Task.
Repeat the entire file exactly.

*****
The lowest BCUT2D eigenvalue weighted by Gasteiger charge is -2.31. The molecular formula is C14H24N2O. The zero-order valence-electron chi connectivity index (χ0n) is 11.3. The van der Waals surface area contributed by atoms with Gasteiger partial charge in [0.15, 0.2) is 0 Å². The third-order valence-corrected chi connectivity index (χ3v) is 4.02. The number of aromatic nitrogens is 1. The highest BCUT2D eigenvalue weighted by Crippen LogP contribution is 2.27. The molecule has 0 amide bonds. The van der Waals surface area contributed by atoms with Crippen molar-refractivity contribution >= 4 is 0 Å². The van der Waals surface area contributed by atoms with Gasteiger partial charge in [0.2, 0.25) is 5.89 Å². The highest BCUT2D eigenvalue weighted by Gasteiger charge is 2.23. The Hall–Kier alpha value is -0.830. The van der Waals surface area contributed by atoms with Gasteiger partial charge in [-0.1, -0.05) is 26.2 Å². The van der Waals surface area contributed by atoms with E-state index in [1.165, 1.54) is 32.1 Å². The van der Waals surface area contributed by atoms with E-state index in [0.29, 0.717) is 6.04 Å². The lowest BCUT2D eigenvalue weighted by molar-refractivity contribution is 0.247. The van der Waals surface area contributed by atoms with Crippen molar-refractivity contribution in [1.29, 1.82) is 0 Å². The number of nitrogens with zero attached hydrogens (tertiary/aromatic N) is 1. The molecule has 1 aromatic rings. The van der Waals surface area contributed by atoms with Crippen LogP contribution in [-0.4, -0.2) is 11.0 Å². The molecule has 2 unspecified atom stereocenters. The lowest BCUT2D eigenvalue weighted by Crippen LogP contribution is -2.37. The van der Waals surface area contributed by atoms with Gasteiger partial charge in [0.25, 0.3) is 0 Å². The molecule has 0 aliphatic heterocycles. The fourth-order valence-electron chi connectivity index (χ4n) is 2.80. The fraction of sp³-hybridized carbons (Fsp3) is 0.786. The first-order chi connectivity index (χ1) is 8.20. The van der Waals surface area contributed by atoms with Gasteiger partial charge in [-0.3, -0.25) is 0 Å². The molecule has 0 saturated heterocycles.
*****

The lowest BCUT2D eigenvalue weighted by Gasteiger charge is -2.31. The molecular formula is C14H24N2O. The zero-order valence-electron chi connectivity index (χ0n) is 11.3. The van der Waals surface area contributed by atoms with Gasteiger partial charge in [0.15, 0.2) is 0 Å². The third-order valence-corrected chi connectivity index (χ3v) is 4.02. The number of aromatic nitrogens is 1. The highest BCUT2D eigenvalue weighted by Crippen LogP contribution is 2.27. The molecule has 0 amide bonds. The van der Waals surface area contributed by atoms with Crippen molar-refractivity contribution >= 4 is 0 Å². The van der Waals surface area contributed by atoms with Gasteiger partial charge in [0.2, 0.25) is 5.89 Å². The highest BCUT2D eigenvalue weighted by Gasteiger charge is 2.23. The Hall–Kier alpha value is -0.830. The van der Waals surface area contributed by atoms with Gasteiger partial charge in [-0.1, -0.05) is 26.2 Å². The van der Waals surface area contributed by atoms with E-state index in [1.165, 1.54) is 32.1 Å². The van der Waals surface area contributed by atoms with E-state index in [0.29, 0.717) is 6.04 Å². The lowest BCUT2D eigenvalue weighted by molar-refractivity contribution is 0.247. The van der Waals surface area contributed by atoms with Crippen molar-refractivity contribution in [1.29, 1.82) is 0 Å². The number of nitrogens with zero attached hydrogens (tertiary/aromatic N) is 1. The molecule has 1 aromatic rings. The van der Waals surface area contributed by atoms with Crippen LogP contribution in [-0.4, -0.2) is 11.0 Å². The molecule has 2 unspecified atom stereocenters. The lowest BCUT2D eigenvalue weighted by Crippen LogP contribution is -2.37. The van der Waals surface area contributed by atoms with Gasteiger partial charge in [0.25, 0.3) is 0 Å². The molecule has 0 aliphatic heterocycles. The fourth-order valence-electron chi connectivity index (χ4n) is 2.80. The fraction of sp³-hybridized carbons (Fsp3) is 0.786. The first-order chi connectivity index (χ1) is 8.20. The van der Waals surface area contributed by atoms with Gasteiger partial charge in [-0.3, -0.25) is 0 Å². The molecule has 0 saturated heterocycles.